Birmingham & Black Country

BBC WM presenter Ed Doolan dies aged 76 after dementia battle

Media playback is unsupported on your device
Media captionEd Doolan interviewed many famous people during his career

Veteran BBC broadcaster Ed Doolan has died aged 76, after suffering with vascular dementia.

Mr Doolan was born in Sydney, Australia, but began his broadcasting career in Cologne in 1970 with the German World Service.

He later moved to Birmingham and joined BBC Radio WM from commercial station BRMB in 1982.

He was the first local radio presenter to be inducted into the Radio Academy Hall of Fame, in 2004.

Mr Doolan was well known for his local radio consumer affairs programme.

He called time on the daily radio show in 2011 and was diagnosed with vascular dementia a year later.

Image caption Ed Doolan was born in Australia and moved to the UK in the 1980s

His agent and manager Paul Vaughan said Mr Doolan died in his sleep at home in the early hours of Tuesday. His wife Christine was with him.

Mr Vaughan said: "We have lost a great champion and a truly skilled and popular broadcaster and newspaper columnist."

'People's champion'

David Jennings, the head of local and regional programmes for BBC West Midlands, said: "Ed was a broadcasting giant loved by generations of radio listeners in the West Midlands.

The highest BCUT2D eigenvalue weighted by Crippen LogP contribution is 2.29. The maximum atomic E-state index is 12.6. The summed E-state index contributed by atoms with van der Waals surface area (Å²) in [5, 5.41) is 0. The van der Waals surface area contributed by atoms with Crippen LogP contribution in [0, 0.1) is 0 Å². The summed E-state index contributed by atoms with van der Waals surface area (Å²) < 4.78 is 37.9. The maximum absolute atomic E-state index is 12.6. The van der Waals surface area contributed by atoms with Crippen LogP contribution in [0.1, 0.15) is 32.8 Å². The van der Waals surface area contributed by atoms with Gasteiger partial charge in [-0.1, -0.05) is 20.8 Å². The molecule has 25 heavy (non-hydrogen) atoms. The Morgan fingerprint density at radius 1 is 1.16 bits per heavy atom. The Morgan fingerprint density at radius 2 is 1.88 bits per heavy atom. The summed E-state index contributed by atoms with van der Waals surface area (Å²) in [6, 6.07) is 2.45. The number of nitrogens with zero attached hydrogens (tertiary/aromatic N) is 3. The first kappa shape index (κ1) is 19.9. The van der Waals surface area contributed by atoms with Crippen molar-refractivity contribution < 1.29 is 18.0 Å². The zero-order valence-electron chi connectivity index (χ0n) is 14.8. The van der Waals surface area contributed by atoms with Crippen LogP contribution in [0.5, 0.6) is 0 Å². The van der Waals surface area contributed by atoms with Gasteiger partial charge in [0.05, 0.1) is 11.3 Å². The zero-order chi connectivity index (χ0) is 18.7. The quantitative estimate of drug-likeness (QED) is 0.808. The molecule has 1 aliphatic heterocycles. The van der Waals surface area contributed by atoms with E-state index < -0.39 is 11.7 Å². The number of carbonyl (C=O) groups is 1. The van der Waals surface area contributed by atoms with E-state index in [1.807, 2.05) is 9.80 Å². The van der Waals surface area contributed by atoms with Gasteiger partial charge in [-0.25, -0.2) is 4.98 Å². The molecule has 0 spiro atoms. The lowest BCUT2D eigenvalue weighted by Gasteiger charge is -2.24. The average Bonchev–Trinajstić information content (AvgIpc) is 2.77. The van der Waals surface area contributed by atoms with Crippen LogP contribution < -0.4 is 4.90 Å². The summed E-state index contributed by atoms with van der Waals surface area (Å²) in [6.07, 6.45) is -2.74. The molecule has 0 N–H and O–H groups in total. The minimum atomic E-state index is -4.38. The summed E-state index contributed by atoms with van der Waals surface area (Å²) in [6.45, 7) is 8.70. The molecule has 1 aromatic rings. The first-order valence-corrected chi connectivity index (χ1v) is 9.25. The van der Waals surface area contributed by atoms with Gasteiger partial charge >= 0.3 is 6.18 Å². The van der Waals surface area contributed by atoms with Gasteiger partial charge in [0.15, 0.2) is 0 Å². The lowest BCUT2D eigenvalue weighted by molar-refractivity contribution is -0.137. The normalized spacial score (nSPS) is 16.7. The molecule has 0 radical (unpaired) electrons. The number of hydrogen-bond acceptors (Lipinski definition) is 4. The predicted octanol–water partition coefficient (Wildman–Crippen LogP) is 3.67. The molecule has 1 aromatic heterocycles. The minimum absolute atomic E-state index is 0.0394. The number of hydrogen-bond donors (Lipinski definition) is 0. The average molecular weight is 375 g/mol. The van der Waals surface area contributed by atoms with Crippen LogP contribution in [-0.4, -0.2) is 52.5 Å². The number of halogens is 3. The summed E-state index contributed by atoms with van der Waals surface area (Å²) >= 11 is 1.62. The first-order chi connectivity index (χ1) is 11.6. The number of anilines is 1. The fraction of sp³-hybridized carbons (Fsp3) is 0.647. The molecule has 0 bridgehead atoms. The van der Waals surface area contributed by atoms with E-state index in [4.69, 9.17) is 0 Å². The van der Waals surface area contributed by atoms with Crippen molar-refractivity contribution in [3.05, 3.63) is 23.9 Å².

"On his daily show, he was the people's champion - tireless in his pursuit of truth and fairness for all.

"Ed faced dementia with indomitable spirit and bravery, raising awareness of the condition and continuing to broadcast on BBC WM every week."

Mr Doolan was appointed MBE for services to broadcasting and charity and was the first person to be awarded honorary doctorates by the University of Birmingham, the University of Aston and Birmingham City University.

Image caption Ed Doolan was diagnosed with vascular dementia in 2012

Redditch MP Jacqui Smith, a former home secretary, remembers constituents coming to see her and threatening to go to Ed Doolan.

"Sometimes they'd say to me that's it, I'm going to go to the media now to see if they can help me, and most of the time I thought 'you'll be lucky because you're not going to get very far with that'.

"Unless they said to me I'm going to phone Ed Doolan's programme, and then I thought to myself 'well if anybody can sort out this problem with some authority somewhere - not doing what they should do - or not providing the services they should, then Ed Doolan's the person that can sort it'."

Related Topics

More on this story

Around the BBC